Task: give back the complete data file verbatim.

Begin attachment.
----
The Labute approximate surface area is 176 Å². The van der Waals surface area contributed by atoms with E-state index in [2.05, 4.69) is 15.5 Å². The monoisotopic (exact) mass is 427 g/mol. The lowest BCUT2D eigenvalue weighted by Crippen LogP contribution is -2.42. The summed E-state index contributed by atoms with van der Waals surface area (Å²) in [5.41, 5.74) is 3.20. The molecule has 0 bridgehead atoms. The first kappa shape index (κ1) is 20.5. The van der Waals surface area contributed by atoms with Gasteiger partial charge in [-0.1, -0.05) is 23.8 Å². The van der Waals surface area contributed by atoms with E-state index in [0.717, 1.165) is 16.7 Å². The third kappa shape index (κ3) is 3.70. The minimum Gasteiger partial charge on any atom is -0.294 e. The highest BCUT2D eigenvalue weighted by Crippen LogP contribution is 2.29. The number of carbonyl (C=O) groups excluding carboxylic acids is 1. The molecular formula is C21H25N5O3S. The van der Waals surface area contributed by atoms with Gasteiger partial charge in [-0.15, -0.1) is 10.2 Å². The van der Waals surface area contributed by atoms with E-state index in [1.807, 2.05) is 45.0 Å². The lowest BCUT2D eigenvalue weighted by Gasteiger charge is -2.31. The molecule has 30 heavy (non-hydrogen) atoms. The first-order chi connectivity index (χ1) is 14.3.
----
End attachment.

The Labute approximate surface area is 176 Å². The van der Waals surface area contributed by atoms with E-state index in [2.05, 4.69) is 15.5 Å². The monoisotopic (exact) mass is 427 g/mol. The lowest BCUT2D eigenvalue weighted by Crippen LogP contribution is -2.42. The summed E-state index contributed by atoms with van der Waals surface area (Å²) in [5.41, 5.74) is 3.20. The molecule has 0 bridgehead atoms. The first kappa shape index (κ1) is 20.5. The van der Waals surface area contributed by atoms with Gasteiger partial charge in [-0.1, -0.05) is 23.8 Å². The van der Waals surface area contributed by atoms with E-state index in [0.717, 1.165) is 16.7 Å². The third kappa shape index (κ3) is 3.70. The minimum Gasteiger partial charge on any atom is -0.294 e. The highest BCUT2D eigenvalue weighted by Crippen LogP contribution is 2.29. The number of carbonyl (C=O) groups excluding carboxylic acids is 1. The molecular formula is C21H25N5O3S. The van der Waals surface area contributed by atoms with Gasteiger partial charge in [-0.15, -0.1) is 10.2 Å². The van der Waals surface area contributed by atoms with E-state index in [1.807, 2.05) is 45.0 Å². The lowest BCUT2D eigenvalue weighted by Gasteiger charge is -2.31. The molecule has 30 heavy (non-hydrogen) atoms. The first-order chi connectivity index (χ1) is 14.3.